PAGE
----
Saturday, February 19, 2011
Under the Green Hill, by Laura L. Sullivan
With a fever spreading in the States, Meg, Rowan, Silly (Priscilla), and James get sent away to spend the summer with their distant relations in England. While the parents think that this is safe decision, the relatives realize that it is poor timing. During the approaching summer, the fairies that populate the woods around the house are preparing for their once-every-seven-years war. The children, through their curiosity and disobedience, manage to get themselves involved in the conflict. The solution involves the help of two other children who were sent to England with them. In the process, everyone learns lessons about cooperation, respect, and getting along.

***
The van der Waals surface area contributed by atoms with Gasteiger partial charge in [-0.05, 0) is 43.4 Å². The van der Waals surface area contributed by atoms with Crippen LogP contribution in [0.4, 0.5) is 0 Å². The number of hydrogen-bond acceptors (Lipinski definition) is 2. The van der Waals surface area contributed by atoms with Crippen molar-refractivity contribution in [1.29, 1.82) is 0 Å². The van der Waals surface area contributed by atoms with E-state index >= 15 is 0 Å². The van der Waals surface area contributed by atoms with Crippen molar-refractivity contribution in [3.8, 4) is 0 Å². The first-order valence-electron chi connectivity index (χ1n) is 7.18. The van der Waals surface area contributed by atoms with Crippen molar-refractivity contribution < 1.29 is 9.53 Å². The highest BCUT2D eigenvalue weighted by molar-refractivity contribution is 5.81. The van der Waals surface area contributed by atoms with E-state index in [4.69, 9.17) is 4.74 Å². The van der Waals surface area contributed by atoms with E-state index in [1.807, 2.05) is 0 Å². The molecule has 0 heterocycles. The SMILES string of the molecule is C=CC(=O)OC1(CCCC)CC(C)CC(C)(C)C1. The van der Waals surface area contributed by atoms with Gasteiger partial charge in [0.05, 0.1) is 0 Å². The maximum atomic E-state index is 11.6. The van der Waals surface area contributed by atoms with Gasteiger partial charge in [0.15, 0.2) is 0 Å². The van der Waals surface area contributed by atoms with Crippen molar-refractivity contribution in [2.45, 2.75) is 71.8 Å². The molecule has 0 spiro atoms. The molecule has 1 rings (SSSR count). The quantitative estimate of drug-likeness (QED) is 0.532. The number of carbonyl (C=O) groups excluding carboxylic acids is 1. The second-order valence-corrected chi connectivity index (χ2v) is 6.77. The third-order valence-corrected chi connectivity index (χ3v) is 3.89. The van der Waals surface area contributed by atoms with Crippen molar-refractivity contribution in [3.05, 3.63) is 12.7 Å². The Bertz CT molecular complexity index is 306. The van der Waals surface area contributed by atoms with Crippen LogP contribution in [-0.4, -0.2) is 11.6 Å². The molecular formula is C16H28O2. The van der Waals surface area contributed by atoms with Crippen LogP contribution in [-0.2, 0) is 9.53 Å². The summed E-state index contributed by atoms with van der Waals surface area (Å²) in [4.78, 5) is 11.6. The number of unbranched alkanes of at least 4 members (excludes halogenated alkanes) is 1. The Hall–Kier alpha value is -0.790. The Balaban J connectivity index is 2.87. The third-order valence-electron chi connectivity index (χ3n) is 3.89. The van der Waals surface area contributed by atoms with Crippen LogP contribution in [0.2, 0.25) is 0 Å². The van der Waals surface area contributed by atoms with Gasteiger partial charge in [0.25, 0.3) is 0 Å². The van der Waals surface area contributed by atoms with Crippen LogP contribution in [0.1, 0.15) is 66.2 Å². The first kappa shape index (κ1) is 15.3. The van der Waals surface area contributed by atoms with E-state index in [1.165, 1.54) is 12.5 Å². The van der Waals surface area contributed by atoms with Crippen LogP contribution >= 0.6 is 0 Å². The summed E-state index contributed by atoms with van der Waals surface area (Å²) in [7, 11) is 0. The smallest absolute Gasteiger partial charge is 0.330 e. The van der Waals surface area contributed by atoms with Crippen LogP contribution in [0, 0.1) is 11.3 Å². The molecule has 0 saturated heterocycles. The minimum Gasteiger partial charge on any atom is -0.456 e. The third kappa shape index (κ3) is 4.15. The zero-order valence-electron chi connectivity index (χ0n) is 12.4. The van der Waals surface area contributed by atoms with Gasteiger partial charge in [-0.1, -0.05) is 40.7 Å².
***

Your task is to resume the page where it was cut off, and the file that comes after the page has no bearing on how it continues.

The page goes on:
Sullivan's writing is beautiful and evokes the sheer innocence of the Narnia series or classic adventure books for young readers (like Nancy Drew or Hardy Boys). While set in a world that claims to be contemporary, the children's lives are strangely devoid of iPods, cell phones, and American Idol. Instead, they are enmeshed in good clean outdoor fun (if attempting to slay your great-grandfather in order to avoid a fairy curse can be counted in the category of "good" and "clean"!). The sheer naivete of this world doesn't really work for me (contemporary children's lit is more knowing and cynical) but I appreciate its beauty and the nostalgia for a time when children's lives were simpler. The richness of the vocabulary used in this book may flummox some readers (it sent me to the dictionary a few times!), but even that comes from a bygone era when children's lit was written in sophisticated prose.
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